“This first-in-the-nation data tool will level the playing field for drivers and shed light on an industry that for too long refused to play by the rules,” a press release issued by the New York City Taxi & Limousine Commission (TLC) quoted Mayor Eric Adams as saying.
According to New York City data, 173,944 people are associated with the city’s taxi and for-hire vehicles industry. A total of 109,971 licensed vehicles, including 13,587 taxis, ply the city streets.
“Even as our administration has delivered hundreds of millions of dollars in debt relief for struggling taxi drivers and is fighting in court to protect the critical minimum pay standard for for-hire drivers, the deck remains stacked against the drivers on the road and those who still haven’t returned because of inflation and other challenges,” he said, adding that with this critical data hub, all New Yorkers will have the resources to see what taxi and for-hire drivers are experiencing and hold the entire industry accountable for providing the true economic opportunity they claim to offer.
Taxi and for-hire vehicle industry play an important role in the city’s economy. TLC data shows 96% of yellow and green taxi drivers were born outside of the United States, compared with 91% of for-hire vehicle drivers. Among these drivers are a large number of South Asians, including Pakistanis, who earn their livelihood through this industry.
“This vital transparency tool builds on New York City’s historic pay protections for app-based drivers. Across the globe understanding how much Uber and Lyft drivers make is too often a matter of company or individual anecdote, but in New York City we are proud, it is based on hard data,” said Deputy Mayor Meera Joshi. “TLC Data’s Hub makes it easy for the public to understand what passengers pay and what drivers take home, a core component of New York City’s pay transparency and equity efforts.”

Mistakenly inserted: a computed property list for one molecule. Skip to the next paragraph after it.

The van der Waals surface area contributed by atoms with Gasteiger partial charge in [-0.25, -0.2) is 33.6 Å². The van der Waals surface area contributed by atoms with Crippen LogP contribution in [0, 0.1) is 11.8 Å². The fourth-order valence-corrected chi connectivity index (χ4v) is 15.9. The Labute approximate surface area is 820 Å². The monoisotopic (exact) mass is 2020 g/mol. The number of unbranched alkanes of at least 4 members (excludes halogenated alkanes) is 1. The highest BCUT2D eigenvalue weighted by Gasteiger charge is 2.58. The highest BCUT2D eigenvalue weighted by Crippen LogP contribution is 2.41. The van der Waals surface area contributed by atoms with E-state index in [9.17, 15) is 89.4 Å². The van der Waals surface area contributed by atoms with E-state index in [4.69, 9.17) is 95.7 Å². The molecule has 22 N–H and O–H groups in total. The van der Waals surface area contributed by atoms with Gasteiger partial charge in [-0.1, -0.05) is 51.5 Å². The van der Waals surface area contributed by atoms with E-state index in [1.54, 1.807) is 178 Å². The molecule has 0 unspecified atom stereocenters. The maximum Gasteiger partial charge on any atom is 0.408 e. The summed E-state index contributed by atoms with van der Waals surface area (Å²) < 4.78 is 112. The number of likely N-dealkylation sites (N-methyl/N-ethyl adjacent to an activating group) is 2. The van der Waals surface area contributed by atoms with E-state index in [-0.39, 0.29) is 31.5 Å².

The new features allow users to easily access and visualize monthly data on average driver pay and tips, average fares, and total fares collected in both the taxi and high-volume for-hire industries. The data for the taxi sector extends back to 2012, while the Uber & Lyft data tracks back to 2019. Among the trends that users can see through the visualizations are precipitous drops in both fares and driver pay immediately following the onset of the pandemic, (taxi drivers, for example, lost 50% of their gross income in one month, while app-based drivers lost 36%). Both sectors continue to recover. Users can also see the pay differentials between app-based and taxi drivers over time. In September 2022, taxi drivers made and an average of $800 more than their app-based counterparts.
“Today’s announcement marks an important next step in TLC’s transparency efforts,” said TLC Commissioner David Do. “We are publishing more data more frequently and we are doing it in a way that automatically updates charts and user-friendly graphs, so you don’t need to be a data scientist to know what is going on in New York City’s for-hire transportation landscape. I am incredibly proud of our data team, and I thank them for all their hard work in making sure the agency is transparent and driven by data.”